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During a Nov. 30, 2011, speech in Scranton, Pa., President Barack Obama urged Congress to extend a payroll tax cut. He used the platform to try to change perceptions about his stance on taxes.
"Now, I know you hear a lot of folks on cable TV claiming that I’m this big tax-and-spend liberal," Obama said. "Next time you hear that, you just remind the people who are saying it that since I’ve taken office, I’ve cut your taxes. … The average middle-class family, your taxes today are lower than when I took office, just remember that. We have cut taxes for small businesses not once, not twice, but 17 times. The average family’s tax burden is among the lowest it’s been in the last 60 years. So the problem is not that we’ve been raising taxes. We’ve actually been trying to give families a break during these tough times."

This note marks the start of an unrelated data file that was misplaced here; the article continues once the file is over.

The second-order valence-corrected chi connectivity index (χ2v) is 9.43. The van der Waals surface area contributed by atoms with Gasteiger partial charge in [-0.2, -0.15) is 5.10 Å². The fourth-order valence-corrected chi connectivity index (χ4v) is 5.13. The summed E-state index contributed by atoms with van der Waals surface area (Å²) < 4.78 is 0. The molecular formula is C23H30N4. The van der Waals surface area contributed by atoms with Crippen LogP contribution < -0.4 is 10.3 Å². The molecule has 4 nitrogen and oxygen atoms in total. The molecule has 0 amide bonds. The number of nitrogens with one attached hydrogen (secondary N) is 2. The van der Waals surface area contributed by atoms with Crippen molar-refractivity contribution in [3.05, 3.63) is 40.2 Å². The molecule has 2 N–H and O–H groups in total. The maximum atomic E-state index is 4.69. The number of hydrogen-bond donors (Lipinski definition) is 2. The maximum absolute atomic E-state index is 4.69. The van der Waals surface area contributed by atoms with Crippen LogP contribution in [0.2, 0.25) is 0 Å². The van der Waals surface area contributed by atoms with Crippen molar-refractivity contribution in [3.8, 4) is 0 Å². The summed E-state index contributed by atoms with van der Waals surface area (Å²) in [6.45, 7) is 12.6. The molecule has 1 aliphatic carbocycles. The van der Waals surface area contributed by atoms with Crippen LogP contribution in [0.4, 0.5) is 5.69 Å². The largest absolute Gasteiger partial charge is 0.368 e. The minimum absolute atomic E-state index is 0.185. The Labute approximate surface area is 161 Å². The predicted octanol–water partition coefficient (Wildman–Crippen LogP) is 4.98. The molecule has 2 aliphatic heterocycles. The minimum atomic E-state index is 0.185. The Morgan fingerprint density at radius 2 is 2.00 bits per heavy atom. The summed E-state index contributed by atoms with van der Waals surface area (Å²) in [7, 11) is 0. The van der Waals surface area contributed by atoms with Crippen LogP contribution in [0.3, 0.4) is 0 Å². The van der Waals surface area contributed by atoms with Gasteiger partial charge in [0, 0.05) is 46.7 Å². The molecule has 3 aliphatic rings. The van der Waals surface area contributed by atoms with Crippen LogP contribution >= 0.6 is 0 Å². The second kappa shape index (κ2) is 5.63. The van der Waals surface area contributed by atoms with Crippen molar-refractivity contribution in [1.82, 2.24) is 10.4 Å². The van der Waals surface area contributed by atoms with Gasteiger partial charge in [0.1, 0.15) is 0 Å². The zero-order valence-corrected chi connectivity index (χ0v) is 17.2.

A couple readers asked us to check this item. One wrote us, "I've seen conservative reactions ranging from, ‘I laughed out loud’ to ‘What a comedian!’"
So we decided to take a look.
We’ve addressed two of these claims in previous items -- the one about small business tax cuts (rating it Mostly True) and the one about the tax burden being the lowest in 60 years (rating it Mostly True). So in this item, we’re only analyzing Obama’s claim that for "the average middle-class family, your taxes today are lower than when I took office."
First, let’s recap some background about the tax, and the tax cut, that Obama was touting in Scranton.